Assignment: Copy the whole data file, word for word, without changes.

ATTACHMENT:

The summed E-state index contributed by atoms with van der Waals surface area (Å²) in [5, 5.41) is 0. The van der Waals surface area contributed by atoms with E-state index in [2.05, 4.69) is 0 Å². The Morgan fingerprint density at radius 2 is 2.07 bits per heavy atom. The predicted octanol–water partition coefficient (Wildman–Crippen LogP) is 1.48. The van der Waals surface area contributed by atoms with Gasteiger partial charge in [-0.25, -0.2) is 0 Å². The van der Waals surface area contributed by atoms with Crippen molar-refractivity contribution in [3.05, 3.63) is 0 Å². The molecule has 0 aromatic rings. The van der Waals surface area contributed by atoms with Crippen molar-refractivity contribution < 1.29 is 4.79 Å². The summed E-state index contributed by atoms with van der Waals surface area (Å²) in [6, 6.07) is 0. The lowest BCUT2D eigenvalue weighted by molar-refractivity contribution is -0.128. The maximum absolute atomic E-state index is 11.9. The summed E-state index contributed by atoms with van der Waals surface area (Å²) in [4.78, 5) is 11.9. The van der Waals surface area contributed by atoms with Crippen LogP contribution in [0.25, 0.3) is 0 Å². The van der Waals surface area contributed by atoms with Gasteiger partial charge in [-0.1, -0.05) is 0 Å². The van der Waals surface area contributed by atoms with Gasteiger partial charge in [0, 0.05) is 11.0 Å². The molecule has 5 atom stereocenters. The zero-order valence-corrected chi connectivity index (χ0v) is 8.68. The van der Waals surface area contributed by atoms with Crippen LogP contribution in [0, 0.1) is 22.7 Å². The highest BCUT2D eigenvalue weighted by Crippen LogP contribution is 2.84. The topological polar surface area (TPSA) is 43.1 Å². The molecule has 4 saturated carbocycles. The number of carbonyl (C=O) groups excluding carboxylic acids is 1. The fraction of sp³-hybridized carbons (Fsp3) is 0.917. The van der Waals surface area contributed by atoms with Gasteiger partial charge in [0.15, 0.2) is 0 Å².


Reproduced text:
The summed E-state index contributed by atoms with van der Waals surface area (Å²) in [5, 5.41) is 0. The van der Waals surface area contributed by atoms with E-state index in [2.05, 4.69) is 0 Å². The Morgan fingerprint density at radius 2 is 2.07 bits per heavy atom. The predicted octanol–water partition coefficient (Wildman–Crippen LogP) is 1.48. The van der Waals surface area contributed by atoms with Gasteiger partial charge in [-0.25, -0.2) is 0 Å². The van der Waals surface area contributed by atoms with Crippen molar-refractivity contribution in [3.05, 3.63) is 0 Å². The molecule has 0 aromatic rings. The van der Waals surface area contributed by atoms with Crippen molar-refractivity contribution < 1.29 is 4.79 Å². The summed E-state index contributed by atoms with van der Waals surface area (Å²) in [6, 6.07) is 0. The lowest BCUT2D eigenvalue weighted by molar-refractivity contribution is -0.128. The maximum absolute atomic E-state index is 11.9. The summed E-state index contributed by atoms with van der Waals surface area (Å²) in [4.78, 5) is 11.9. The van der Waals surface area contributed by atoms with Crippen LogP contribution in [0.25, 0.3) is 0 Å². The van der Waals surface area contributed by atoms with Gasteiger partial charge in [-0.1, -0.05) is 0 Å². The van der Waals surface area contributed by atoms with Gasteiger partial charge in [0, 0.05) is 11.0 Å². The molecule has 5 atom stereocenters. The zero-order valence-corrected chi connectivity index (χ0v) is 8.68. The van der Waals surface area contributed by atoms with Crippen LogP contribution in [0, 0.1) is 22.7 Å². The highest BCUT2D eigenvalue weighted by Crippen LogP contribution is 2.84. The topological polar surface area (TPSA) is 43.1 Å². The molecule has 4 saturated carbocycles. The number of carbonyl (C=O) groups excluding carboxylic acids is 1. The fraction of sp³-hybridized carbons (Fsp3) is 0.917. The van der Waals surface area contributed by atoms with Gasteiger partial charge in [0.15, 0.2) is 0 Å².